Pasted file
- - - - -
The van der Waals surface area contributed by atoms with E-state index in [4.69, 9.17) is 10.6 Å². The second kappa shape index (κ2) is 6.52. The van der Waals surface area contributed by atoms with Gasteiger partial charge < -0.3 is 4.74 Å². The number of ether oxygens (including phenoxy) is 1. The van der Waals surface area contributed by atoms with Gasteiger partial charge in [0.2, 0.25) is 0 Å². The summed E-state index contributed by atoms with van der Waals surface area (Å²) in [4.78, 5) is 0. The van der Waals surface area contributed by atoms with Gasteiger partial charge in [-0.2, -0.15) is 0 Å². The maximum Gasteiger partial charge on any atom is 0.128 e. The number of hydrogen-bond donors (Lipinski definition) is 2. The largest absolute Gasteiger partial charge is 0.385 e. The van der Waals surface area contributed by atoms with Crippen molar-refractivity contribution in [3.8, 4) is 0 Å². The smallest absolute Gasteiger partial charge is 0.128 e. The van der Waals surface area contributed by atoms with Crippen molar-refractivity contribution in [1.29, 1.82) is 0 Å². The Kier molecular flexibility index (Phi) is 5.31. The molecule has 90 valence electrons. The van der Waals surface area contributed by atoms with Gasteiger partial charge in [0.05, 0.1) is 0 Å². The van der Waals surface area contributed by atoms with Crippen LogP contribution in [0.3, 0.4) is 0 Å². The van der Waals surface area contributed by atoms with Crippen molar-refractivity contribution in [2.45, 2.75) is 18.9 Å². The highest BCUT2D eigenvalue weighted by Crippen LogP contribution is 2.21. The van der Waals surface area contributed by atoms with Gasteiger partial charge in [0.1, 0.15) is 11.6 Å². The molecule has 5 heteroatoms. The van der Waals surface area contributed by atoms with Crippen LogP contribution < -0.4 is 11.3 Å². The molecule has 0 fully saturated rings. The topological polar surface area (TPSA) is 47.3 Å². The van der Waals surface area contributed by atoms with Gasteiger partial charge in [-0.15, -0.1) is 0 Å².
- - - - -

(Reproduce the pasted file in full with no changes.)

The van der Waals surface area contributed by atoms with E-state index in [4.69, 9.17) is 10.6 Å². The second kappa shape index (κ2) is 6.52. The van der Waals surface area contributed by atoms with Gasteiger partial charge < -0.3 is 4.74 Å². The number of ether oxygens (including phenoxy) is 1. The van der Waals surface area contributed by atoms with Gasteiger partial charge in [0.2, 0.25) is 0 Å². The summed E-state index contributed by atoms with van der Waals surface area (Å²) in [4.78, 5) is 0. The van der Waals surface area contributed by atoms with Gasteiger partial charge in [-0.2, -0.15) is 0 Å². The maximum Gasteiger partial charge on any atom is 0.128 e. The number of hydrogen-bond donors (Lipinski definition) is 2. The largest absolute Gasteiger partial charge is 0.385 e. The van der Waals surface area contributed by atoms with Crippen molar-refractivity contribution in [3.8, 4) is 0 Å². The smallest absolute Gasteiger partial charge is 0.128 e. The van der Waals surface area contributed by atoms with Crippen molar-refractivity contribution in [1.29, 1.82) is 0 Å². The Kier molecular flexibility index (Phi) is 5.31. The molecule has 90 valence electrons. The van der Waals surface area contributed by atoms with Gasteiger partial charge in [0.05, 0.1) is 0 Å². The van der Waals surface area contributed by atoms with Crippen LogP contribution in [0.3, 0.4) is 0 Å². The van der Waals surface area contributed by atoms with Crippen molar-refractivity contribution in [2.45, 2.75) is 18.9 Å². The highest BCUT2D eigenvalue weighted by Crippen LogP contribution is 2.21. The van der Waals surface area contributed by atoms with Gasteiger partial charge in [0.1, 0.15) is 11.6 Å². The molecule has 5 heteroatoms. The van der Waals surface area contributed by atoms with Crippen LogP contribution < -0.4 is 11.3 Å². The molecule has 0 fully saturated rings. The topological polar surface area (TPSA) is 47.3 Å². The van der Waals surface area contributed by atoms with Gasteiger partial charge in [-0.15, -0.1) is 0 Å².